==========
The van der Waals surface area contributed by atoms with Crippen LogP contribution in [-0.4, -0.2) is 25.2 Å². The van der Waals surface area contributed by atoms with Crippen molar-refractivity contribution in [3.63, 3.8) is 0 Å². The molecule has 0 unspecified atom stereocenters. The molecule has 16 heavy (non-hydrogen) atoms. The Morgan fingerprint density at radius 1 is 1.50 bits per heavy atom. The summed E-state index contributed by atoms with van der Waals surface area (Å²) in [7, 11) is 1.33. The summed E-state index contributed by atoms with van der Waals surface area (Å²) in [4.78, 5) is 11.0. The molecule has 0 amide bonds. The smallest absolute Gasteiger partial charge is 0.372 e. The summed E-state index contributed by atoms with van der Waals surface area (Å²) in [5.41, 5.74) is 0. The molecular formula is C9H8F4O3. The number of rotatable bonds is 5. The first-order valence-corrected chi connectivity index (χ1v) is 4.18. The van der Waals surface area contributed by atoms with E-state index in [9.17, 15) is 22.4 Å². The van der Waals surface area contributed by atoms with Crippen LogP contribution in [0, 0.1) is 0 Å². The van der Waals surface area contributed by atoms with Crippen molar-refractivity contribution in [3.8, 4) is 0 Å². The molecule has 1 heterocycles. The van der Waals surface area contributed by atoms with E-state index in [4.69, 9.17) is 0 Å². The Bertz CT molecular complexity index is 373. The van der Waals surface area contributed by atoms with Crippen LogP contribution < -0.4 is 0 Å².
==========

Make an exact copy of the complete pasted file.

The van der Waals surface area contributed by atoms with Crippen LogP contribution in [-0.4, -0.2) is 25.2 Å². The van der Waals surface area contributed by atoms with Crippen molar-refractivity contribution in [3.63, 3.8) is 0 Å². The molecule has 0 unspecified atom stereocenters. The molecule has 16 heavy (non-hydrogen) atoms. The Morgan fingerprint density at radius 1 is 1.50 bits per heavy atom. The summed E-state index contributed by atoms with van der Waals surface area (Å²) in [7, 11) is 1.33. The summed E-state index contributed by atoms with van der Waals surface area (Å²) in [4.78, 5) is 11.0. The molecule has 0 amide bonds. The smallest absolute Gasteiger partial charge is 0.372 e. The summed E-state index contributed by atoms with van der Waals surface area (Å²) in [5.41, 5.74) is 0. The molecular formula is C9H8F4O3. The number of rotatable bonds is 5. The first-order valence-corrected chi connectivity index (χ1v) is 4.18. The van der Waals surface area contributed by atoms with E-state index in [9.17, 15) is 22.4 Å². The van der Waals surface area contributed by atoms with Crippen LogP contribution in [0, 0.1) is 0 Å². The van der Waals surface area contributed by atoms with Crippen molar-refractivity contribution in [3.8, 4) is 0 Å². The molecule has 1 heterocycles. The van der Waals surface area contributed by atoms with E-state index in [4.69, 9.17) is 0 Å². The Bertz CT molecular complexity index is 373. The van der Waals surface area contributed by atoms with Crippen LogP contribution < -0.4 is 0 Å².